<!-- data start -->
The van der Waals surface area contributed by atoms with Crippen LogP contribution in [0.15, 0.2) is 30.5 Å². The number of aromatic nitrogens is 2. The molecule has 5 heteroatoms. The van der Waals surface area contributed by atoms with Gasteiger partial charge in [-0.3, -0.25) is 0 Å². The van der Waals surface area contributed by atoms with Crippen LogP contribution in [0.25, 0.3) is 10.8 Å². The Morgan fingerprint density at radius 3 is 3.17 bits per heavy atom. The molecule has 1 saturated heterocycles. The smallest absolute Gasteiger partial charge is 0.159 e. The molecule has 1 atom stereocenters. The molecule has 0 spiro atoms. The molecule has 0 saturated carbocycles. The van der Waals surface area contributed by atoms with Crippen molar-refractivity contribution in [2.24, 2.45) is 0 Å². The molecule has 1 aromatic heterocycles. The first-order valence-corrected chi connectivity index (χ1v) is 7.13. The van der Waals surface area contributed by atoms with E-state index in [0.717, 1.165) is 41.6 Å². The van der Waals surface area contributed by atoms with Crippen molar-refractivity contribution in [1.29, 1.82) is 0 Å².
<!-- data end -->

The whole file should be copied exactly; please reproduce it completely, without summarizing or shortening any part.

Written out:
The van der Waals surface area contributed by atoms with Crippen LogP contribution in [0.15, 0.2) is 30.5 Å². The number of aromatic nitrogens is 2. The molecule has 5 heteroatoms. The van der Waals surface area contributed by atoms with Gasteiger partial charge in [-0.3, -0.25) is 0 Å². The van der Waals surface area contributed by atoms with Crippen LogP contribution in [0.25, 0.3) is 10.8 Å². The Morgan fingerprint density at radius 3 is 3.17 bits per heavy atom. The molecule has 1 saturated heterocycles. The smallest absolute Gasteiger partial charge is 0.159 e. The molecule has 1 atom stereocenters. The molecule has 0 spiro atoms. The molecule has 0 saturated carbocycles. The van der Waals surface area contributed by atoms with Crippen molar-refractivity contribution in [2.24, 2.45) is 0 Å². The molecule has 1 aromatic heterocycles. The first-order valence-corrected chi connectivity index (χ1v) is 7.13. The van der Waals surface area contributed by atoms with E-state index in [0.717, 1.165) is 41.6 Å². The van der Waals surface area contributed by atoms with Crippen molar-refractivity contribution in [1.29, 1.82) is 0 Å².